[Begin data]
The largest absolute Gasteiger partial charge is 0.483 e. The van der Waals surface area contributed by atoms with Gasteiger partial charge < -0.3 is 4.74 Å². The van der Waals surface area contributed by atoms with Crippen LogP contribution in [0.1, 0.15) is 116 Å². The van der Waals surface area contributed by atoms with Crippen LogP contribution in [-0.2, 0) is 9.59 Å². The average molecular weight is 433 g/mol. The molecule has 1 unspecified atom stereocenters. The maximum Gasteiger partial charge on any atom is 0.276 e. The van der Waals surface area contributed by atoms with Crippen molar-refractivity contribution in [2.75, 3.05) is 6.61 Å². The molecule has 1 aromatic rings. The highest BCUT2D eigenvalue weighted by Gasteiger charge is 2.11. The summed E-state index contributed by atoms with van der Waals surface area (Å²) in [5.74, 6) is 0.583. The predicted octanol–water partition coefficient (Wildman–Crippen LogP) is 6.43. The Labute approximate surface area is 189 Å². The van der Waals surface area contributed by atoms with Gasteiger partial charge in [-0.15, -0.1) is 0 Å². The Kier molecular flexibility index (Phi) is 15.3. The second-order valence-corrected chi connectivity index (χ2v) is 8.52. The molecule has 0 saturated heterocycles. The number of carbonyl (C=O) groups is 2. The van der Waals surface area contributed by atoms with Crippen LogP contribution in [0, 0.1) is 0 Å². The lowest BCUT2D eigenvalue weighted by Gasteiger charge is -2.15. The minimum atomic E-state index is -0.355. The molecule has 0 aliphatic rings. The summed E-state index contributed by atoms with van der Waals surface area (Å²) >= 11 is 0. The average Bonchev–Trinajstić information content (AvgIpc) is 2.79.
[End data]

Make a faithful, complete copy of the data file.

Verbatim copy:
The largest absolute Gasteiger partial charge is 0.483 e. The van der Waals surface area contributed by atoms with Gasteiger partial charge < -0.3 is 4.74 Å². The van der Waals surface area contributed by atoms with Crippen LogP contribution in [0.1, 0.15) is 116 Å². The van der Waals surface area contributed by atoms with Crippen LogP contribution in [-0.2, 0) is 9.59 Å². The average molecular weight is 433 g/mol. The molecule has 1 unspecified atom stereocenters. The maximum Gasteiger partial charge on any atom is 0.276 e. The van der Waals surface area contributed by atoms with Crippen molar-refractivity contribution in [2.75, 3.05) is 6.61 Å². The molecule has 1 aromatic rings. The highest BCUT2D eigenvalue weighted by Gasteiger charge is 2.11. The summed E-state index contributed by atoms with van der Waals surface area (Å²) in [5.74, 6) is 0.583. The predicted octanol–water partition coefficient (Wildman–Crippen LogP) is 6.43. The Labute approximate surface area is 189 Å². The van der Waals surface area contributed by atoms with Gasteiger partial charge in [-0.15, -0.1) is 0 Å². The Kier molecular flexibility index (Phi) is 15.3. The second-order valence-corrected chi connectivity index (χ2v) is 8.52. The molecule has 0 saturated heterocycles. The number of carbonyl (C=O) groups is 2. The van der Waals surface area contributed by atoms with Crippen LogP contribution in [0, 0.1) is 0 Å². The lowest BCUT2D eigenvalue weighted by Gasteiger charge is -2.15. The minimum atomic E-state index is -0.355. The molecule has 0 aliphatic rings. The summed E-state index contributed by atoms with van der Waals surface area (Å²) >= 11 is 0. The average Bonchev–Trinajstić information content (AvgIpc) is 2.79.